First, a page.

26 May 2011

On Helplessness

I think one of the most unpleasant feelings that I experience is that of helplessness. Oh, I am competent at a great many things: I can change every light bulb in my house with great facility, and there were moments when I knew how to change the oil in my automobile. I own several screwdrivers of different sizes ands styles, and a cordless power drill. I have published six books, unjustly unread, and have taughtwith some competence, I thinkthousands of students. I maintain an active intellectual and ethically sound life, keep this blog and a venture out occasionally into the social world with some success. I continue to learn things, some of them quite useful! As Ishmael says, “I try all things: I achieve what I can.” 
But unlike Ishmael, I am uncomfortable when I experience my helplessness: an acknowledgement that though I desire to effect some change, I have not at all the power to do so. I have much power, but there are some things over which I have none.  So as long as I’ve begun to refer to Moby Dick, I think I should continue to do so. In certain respects, I am more like Ahab: I want the world to be compliant to my wishes, and too often I respond respond with ferocious anger and defiance when it does not conform to my desire. My helplessness leaves me helpless, though my response to it might look like action. 
But I have not the hubris of Ahab, and I have about me none of the heroic that characterizes this captain of the PequodI would not strike the sun if it defied me for fear of sunburn or skin cancerand I am not prepared to gather the world about me to command it to pursue my desires. Ahab’s monomaniacal quest to kill the white whale, to rid the world of all that is inscrutable may be a noble quest, but it is also, and without doubt, a mad one. 
On the third day of the chase for the white whale, Ahab rails against the wind that blows against a naked man but will not stand still to fight. Unlike Jacob, there is no corporeal agent against which to wrestle. Ahab complains: “Would now the wind but had a body; but all things that most exasperate and outrage mortal man, all these things are bodiless, but only bodiless as objects, not as agents.” Ahab is helpless before the wind though it does blow him about. What most angers and disturbs him is that the wind is powerful but without physical substance, cannot be resisted. Hence, Ahab he has placed all his animus on the white whale and assigns to its physicality an agency against which he can fight. Ahab can strike at Moby Dick and not feel helpless.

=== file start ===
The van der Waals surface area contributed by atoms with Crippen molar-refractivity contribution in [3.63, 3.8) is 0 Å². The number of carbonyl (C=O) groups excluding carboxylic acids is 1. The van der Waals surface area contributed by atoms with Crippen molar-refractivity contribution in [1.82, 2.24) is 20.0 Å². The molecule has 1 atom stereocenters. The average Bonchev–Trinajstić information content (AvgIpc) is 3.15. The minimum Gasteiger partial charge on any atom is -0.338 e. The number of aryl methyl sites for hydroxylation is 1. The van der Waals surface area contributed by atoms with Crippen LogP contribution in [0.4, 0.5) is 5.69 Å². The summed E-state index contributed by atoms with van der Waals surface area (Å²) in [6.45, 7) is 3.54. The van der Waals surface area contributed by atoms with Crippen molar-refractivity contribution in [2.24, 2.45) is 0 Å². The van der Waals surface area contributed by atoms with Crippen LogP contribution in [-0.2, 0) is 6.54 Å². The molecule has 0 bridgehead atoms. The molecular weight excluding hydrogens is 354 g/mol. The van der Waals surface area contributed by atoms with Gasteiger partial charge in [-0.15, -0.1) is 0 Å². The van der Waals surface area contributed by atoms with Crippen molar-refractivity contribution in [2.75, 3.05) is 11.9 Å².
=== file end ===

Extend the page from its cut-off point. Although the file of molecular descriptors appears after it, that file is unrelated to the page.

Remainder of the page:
Ahab’s response to his sense of powerlessness is defiance, and this stance leads to the death of all aboard the Pequod but Ishmael, and yet Ahab will not succeed in destroying the white whale. His response to his helplessness is futile action. Ahab has suppressed his awareness that those things that exasperate and outrage us are bodiless because they exist in our minds and not in fact. We are helpless before them. Is the white whale malevolent? He is for Ahab, but for Stubb and Starbuck he is a senseless brute. Oh, I believe that there are very real evils in the world, and against those we can and should fight. And though in these struggles we may in the end be defeated, we need not suffer exasperation or outrage because we have done something. As Dylan says, “I’m glad I fought—I only wish we’d won.” But true helplessness means that any action is impossible because there is no opponent. It is only me. “I can’t even remember what it was I came here to get away from, ” Dylan sings. We rail against Fate, and yet  . . . and yet, though there is nothing to be done, we must keep on keeping on. I think that how we persist with the knowledge of our helplessness defines us; there are so many things in the day over which I have absolutely no control. Sometimes, like Ahab, I strike out at the worldshoot my arrow in the air and alas, hurt my brother and myself. And sometimes, I subject myself to these winds over which I have control and allow them to move me on despite the complex and baser currents here below, on the ground. Sometimes the winds are kind. And sometimes, I accept my helplessness and treat myself and others with some sympathy and even grace.


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